Thursday, September 23, 2010

Persia's Book Of Kings Gets The Royal Treatment At Cambridge

By Nancy Mattoon

A Hero Fights A Demon.
An Image From The Shahnameh,
Or Persian Book Of Kings.

(All Images Courtesy of The Fitzwilliam Museum.)

The Shahnameh, or " Persian Book of Kings," is the national epic of the Iranian people. The longest poem ever written by a single author, this chronicle of the reigns of fifty monarchs was completed exactly 1,000 years ago by the Persian poet Ferdowsi, who dedicated his life to crafting its 60,000 verses.

Ferdowsi’s importance in Persian language and literature has been compared to that of Goethe for the Germans, of Pushkin for the Russians, or of Shakespeare for the English-speaking world. A new exhibit at the Fitzwilliam Museum at the University of Cambridge contains almost 100 illustrations from rare manuscript books spanning nearly eight centuries of this tale of myth, legend, and history.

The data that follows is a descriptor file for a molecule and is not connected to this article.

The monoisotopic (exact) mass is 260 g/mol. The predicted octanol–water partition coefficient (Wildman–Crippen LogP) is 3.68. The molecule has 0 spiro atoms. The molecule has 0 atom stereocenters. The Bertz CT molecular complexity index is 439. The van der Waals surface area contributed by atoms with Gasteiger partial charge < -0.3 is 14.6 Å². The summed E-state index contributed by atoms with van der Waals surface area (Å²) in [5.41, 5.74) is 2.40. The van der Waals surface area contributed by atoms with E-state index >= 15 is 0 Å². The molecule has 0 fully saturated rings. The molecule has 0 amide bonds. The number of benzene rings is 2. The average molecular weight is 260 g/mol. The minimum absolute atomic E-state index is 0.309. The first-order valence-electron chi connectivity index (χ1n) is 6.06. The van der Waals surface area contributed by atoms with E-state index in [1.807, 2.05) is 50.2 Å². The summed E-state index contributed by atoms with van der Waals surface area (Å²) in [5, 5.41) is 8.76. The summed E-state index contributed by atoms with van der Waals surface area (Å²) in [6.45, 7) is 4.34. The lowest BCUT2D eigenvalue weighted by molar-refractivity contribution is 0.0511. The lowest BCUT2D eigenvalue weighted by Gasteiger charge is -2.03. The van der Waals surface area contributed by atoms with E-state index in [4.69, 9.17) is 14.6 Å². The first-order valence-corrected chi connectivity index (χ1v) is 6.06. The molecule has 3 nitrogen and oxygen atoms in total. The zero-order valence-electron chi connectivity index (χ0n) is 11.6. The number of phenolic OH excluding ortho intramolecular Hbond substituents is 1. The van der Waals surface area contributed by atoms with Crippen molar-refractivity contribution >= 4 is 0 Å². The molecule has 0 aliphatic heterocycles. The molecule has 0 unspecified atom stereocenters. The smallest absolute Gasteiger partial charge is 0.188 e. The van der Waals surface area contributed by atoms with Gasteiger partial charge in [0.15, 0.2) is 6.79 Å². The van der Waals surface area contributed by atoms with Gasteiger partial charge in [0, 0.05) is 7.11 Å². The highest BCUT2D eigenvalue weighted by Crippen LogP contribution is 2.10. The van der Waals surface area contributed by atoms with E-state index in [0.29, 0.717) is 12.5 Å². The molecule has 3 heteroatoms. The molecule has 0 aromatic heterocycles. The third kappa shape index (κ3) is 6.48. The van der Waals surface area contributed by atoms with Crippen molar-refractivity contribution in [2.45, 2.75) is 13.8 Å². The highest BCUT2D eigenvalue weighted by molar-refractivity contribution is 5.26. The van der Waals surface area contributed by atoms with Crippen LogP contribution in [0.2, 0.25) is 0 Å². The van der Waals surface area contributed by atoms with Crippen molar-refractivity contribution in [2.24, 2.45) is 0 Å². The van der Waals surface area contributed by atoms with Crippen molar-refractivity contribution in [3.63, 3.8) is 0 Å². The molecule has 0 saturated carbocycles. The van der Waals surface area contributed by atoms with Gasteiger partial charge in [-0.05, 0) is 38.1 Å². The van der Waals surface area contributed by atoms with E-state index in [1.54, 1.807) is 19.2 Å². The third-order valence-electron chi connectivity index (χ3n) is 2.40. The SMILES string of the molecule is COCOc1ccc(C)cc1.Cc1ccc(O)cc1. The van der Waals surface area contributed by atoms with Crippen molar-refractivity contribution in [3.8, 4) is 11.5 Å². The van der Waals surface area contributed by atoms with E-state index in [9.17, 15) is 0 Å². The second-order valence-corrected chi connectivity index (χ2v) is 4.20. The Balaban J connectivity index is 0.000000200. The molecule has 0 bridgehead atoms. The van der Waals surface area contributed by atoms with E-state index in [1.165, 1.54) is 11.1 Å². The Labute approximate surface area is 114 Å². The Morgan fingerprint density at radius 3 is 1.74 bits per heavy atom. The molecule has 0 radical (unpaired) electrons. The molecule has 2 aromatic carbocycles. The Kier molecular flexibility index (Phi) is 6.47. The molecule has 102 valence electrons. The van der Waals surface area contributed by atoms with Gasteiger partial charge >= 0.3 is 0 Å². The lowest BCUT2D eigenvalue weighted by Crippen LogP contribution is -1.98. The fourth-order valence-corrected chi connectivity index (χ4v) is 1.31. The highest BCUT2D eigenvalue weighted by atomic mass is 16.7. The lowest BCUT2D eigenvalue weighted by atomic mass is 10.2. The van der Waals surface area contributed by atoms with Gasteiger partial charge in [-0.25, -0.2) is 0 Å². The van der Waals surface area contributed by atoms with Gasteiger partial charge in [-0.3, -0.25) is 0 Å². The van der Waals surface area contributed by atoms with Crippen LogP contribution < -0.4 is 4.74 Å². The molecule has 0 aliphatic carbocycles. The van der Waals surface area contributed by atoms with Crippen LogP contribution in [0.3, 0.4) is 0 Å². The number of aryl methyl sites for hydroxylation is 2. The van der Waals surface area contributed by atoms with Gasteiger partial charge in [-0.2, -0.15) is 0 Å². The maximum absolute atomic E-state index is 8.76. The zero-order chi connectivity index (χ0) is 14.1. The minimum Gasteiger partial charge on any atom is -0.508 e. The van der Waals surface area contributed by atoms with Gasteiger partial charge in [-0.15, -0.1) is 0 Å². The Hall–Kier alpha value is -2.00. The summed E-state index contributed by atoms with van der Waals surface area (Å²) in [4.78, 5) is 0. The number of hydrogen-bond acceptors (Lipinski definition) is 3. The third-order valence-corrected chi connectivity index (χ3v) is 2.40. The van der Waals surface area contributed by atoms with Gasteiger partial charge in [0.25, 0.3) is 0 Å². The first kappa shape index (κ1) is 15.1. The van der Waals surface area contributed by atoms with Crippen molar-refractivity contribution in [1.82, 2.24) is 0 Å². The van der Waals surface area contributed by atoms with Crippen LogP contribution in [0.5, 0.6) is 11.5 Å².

A Hero Endures A Trial By Fire.

The exhibit, Epic of the Persian Kings: The Art of Ferdowsi's Shahnameh is the largest display of its kind ever shown in a British museum. Artworks inspired by this poem, which tells the story of Persia from the beginning of time through the Arab conquest in the 7th century, have been gathered together from the British Museum, the Bodleian Library and the Royal Collection at Windsor Castle.

Timothy Potts, Director of the Fitzwilliam Museum, says: "It is impossible to overstate the significance of Ferdowsi's Book of Kings, which remains, a millennium after its completion, one of the most popular texts of secular poetry in Southwest Asia. In its ambition, scope and spectacular range of displays, this exhibition at the Fitzwilliam is truly a landmark and for many visitors will be a revelatory introduction to the Shahnameh and its world."

A Vanquished Demon
Is Bound By The Hero.

During the thousand years since its completion, illustrated manuscripts of The Shahnameh have spread Persian culture from Egypt and Anatolia to India and Central Asia. The enormous popularity of its stories and characters, and their depiction by a wide range of artists in various media, allow the illustrated editions of The Shahnameh to become a microcosm for all of Persian art from the 12th until the 19th century.